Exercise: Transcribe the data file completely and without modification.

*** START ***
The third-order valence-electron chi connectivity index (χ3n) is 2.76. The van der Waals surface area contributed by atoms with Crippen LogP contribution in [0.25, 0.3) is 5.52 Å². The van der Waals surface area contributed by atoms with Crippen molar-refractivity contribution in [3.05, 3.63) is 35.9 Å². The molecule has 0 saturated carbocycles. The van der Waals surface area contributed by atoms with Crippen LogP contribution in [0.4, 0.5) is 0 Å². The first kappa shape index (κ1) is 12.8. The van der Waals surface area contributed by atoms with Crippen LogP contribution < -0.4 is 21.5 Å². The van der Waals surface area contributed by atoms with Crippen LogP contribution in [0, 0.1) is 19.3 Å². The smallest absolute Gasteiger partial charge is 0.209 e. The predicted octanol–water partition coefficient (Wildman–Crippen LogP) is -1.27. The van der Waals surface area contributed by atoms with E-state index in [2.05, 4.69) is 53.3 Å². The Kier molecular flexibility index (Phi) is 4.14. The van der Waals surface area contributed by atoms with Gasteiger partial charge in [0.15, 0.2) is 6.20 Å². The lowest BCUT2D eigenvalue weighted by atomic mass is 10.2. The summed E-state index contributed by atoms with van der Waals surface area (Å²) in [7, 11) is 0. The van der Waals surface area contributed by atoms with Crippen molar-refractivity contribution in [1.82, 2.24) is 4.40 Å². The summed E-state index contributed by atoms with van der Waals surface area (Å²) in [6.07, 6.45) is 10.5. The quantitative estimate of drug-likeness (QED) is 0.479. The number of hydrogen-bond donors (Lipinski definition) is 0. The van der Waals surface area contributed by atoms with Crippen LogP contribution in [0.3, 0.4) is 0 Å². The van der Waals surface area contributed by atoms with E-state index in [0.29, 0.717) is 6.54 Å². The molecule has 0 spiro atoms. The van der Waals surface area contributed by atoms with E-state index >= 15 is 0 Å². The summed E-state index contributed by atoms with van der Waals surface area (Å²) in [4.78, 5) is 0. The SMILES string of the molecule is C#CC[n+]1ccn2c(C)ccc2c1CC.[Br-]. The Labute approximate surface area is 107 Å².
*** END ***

The third-order valence-electron chi connectivity index (χ3n) is 2.76. The van der Waals surface area contributed by atoms with Crippen LogP contribution in [0.25, 0.3) is 5.52 Å². The van der Waals surface area contributed by atoms with Crippen molar-refractivity contribution in [3.05, 3.63) is 35.9 Å². The molecule has 0 saturated carbocycles. The van der Waals surface area contributed by atoms with Crippen LogP contribution in [0.4, 0.5) is 0 Å². The first kappa shape index (κ1) is 12.8. The van der Waals surface area contributed by atoms with Crippen LogP contribution < -0.4 is 21.5 Å². The van der Waals surface area contributed by atoms with Crippen LogP contribution in [0, 0.1) is 19.3 Å². The smallest absolute Gasteiger partial charge is 0.209 e. The predicted octanol–water partition coefficient (Wildman–Crippen LogP) is -1.27. The van der Waals surface area contributed by atoms with E-state index in [2.05, 4.69) is 53.3 Å². The Kier molecular flexibility index (Phi) is 4.14. The van der Waals surface area contributed by atoms with Gasteiger partial charge in [0.15, 0.2) is 6.20 Å². The lowest BCUT2D eigenvalue weighted by atomic mass is 10.2. The summed E-state index contributed by atoms with van der Waals surface area (Å²) in [7, 11) is 0. The van der Waals surface area contributed by atoms with Crippen molar-refractivity contribution in [1.82, 2.24) is 4.40 Å². The summed E-state index contributed by atoms with van der Waals surface area (Å²) in [6.07, 6.45) is 10.5. The quantitative estimate of drug-likeness (QED) is 0.479. The number of hydrogen-bond donors (Lipinski definition) is 0. The van der Waals surface area contributed by atoms with Crippen LogP contribution in [0.3, 0.4) is 0 Å². The van der Waals surface area contributed by atoms with E-state index in [0.29, 0.717) is 6.54 Å². The molecule has 0 spiro atoms. The van der Waals surface area contributed by atoms with E-state index >= 15 is 0 Å². The summed E-state index contributed by atoms with van der Waals surface area (Å²) in [4.78, 5) is 0. The SMILES string of the molecule is C#CC[n+]1ccn2c(C)ccc2c1CC.[Br-]. The Labute approximate surface area is 107 Å².